Many thanks to The Black Lion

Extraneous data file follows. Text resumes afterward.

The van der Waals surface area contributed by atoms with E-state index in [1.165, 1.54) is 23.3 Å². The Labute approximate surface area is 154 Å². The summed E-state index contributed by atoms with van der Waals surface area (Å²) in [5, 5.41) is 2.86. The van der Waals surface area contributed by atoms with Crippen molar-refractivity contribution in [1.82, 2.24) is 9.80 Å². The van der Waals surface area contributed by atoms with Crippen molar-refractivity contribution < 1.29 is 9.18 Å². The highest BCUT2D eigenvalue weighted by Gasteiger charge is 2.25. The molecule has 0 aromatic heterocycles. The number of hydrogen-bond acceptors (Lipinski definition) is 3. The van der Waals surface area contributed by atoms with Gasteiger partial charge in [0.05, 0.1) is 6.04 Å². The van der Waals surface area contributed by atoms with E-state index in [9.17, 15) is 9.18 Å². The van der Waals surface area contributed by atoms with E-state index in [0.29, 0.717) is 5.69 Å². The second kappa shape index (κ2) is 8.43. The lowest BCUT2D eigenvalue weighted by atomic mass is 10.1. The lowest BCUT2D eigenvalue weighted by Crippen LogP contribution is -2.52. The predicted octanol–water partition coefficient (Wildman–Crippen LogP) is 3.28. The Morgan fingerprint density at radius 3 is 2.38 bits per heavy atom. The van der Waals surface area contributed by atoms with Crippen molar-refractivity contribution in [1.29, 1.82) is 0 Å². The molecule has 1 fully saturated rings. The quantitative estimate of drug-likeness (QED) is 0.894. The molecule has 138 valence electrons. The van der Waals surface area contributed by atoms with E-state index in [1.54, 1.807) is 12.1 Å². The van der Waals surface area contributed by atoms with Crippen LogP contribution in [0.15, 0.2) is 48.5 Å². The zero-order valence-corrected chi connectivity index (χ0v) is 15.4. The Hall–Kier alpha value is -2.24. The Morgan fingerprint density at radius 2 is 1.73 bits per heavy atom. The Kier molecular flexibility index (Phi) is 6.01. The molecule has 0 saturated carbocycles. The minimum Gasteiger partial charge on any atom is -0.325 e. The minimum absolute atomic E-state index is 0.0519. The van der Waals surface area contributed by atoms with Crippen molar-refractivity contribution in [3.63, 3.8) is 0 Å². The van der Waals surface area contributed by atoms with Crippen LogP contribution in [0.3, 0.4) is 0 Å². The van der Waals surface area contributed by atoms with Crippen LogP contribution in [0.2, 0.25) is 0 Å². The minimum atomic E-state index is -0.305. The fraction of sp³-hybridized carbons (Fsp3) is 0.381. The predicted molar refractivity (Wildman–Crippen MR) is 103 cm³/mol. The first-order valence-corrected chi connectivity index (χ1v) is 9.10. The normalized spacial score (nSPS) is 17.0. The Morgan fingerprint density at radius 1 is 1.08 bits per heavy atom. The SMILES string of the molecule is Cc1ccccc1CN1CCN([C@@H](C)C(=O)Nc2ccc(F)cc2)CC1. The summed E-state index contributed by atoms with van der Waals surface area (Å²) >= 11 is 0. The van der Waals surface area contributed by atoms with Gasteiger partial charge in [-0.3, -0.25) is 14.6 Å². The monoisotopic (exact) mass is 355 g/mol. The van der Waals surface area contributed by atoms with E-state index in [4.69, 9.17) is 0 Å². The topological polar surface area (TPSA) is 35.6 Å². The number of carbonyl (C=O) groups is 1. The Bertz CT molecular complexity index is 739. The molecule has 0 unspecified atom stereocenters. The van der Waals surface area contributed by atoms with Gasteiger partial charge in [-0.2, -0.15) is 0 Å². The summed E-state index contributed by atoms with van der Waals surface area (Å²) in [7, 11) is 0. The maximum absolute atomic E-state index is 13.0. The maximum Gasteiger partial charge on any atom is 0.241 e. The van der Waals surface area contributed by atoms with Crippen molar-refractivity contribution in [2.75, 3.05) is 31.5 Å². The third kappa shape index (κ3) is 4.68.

for facilitating this camera's location and capitally funding its installation.The Wye Bridge, an esteemed Grade I listed stone bridge in Hereford, gracefully spans the River Wye. The webcam is looking at it. Its construction took place in 1490, replacing an earlier timber bridge that dated back to the twelfth century. During the tumultuous Siege of Hereford in 1645, amidst the English Civil War, the bridge witnessed fierce combat between the defending English Royalists and the besieging Scottish Covenanters. The gatehouse that once stood on the bridge site suffered severe damage during the siege and was subsequently demolished in the eighteenth century.The Wye River originates in the Welsh mountains at Plynlimon, meandering through various towns and villages including Rhayader, Builth Wells, Hay-on-Wye, Hereford, Ross-on-Wye, Symonds Yat, Monmouth, and Tintern, before meeting the Severn estuary just below Chepstow. The etymology of the river's name remains uncertain. The earliest reference to the name can possibly be found in Nennius' early 9th Century Historia Brittonum, where it is referred to as "Guoy," while its modern Welsh name is "Gwy." The Wye later received the Latin name "Vaga," an adjective meaning "wandering." Notably, the Tithe map mentions a Vagas Field in both Whitchurch and Chepstow. Philologists such as Edward Lye and Joseph Bosworth in the 18th and early 19th centuries suggested a possible Old English derivation from "wæg," meaning "wave."The Wye River itself holds the designation of a Site of Special Scientific Interest and is regarded as one of the UK's most significant rivers for nature conservation. The lower valley boasts the status of an Area of Outstanding Natural Beauty. However, in recent times, the Wye's salmon population has experienced a significant decline. According to the Environment Agency's rod catch returns for 2009, the Wye no longer ranks as Wales' most productive salmon river, as the Welsh Dee recorded a higher number of salmon catches. In England, the Tyne, Ribble, Wear, Lune, and Eden rivers all reported larger salmon catches in 2009.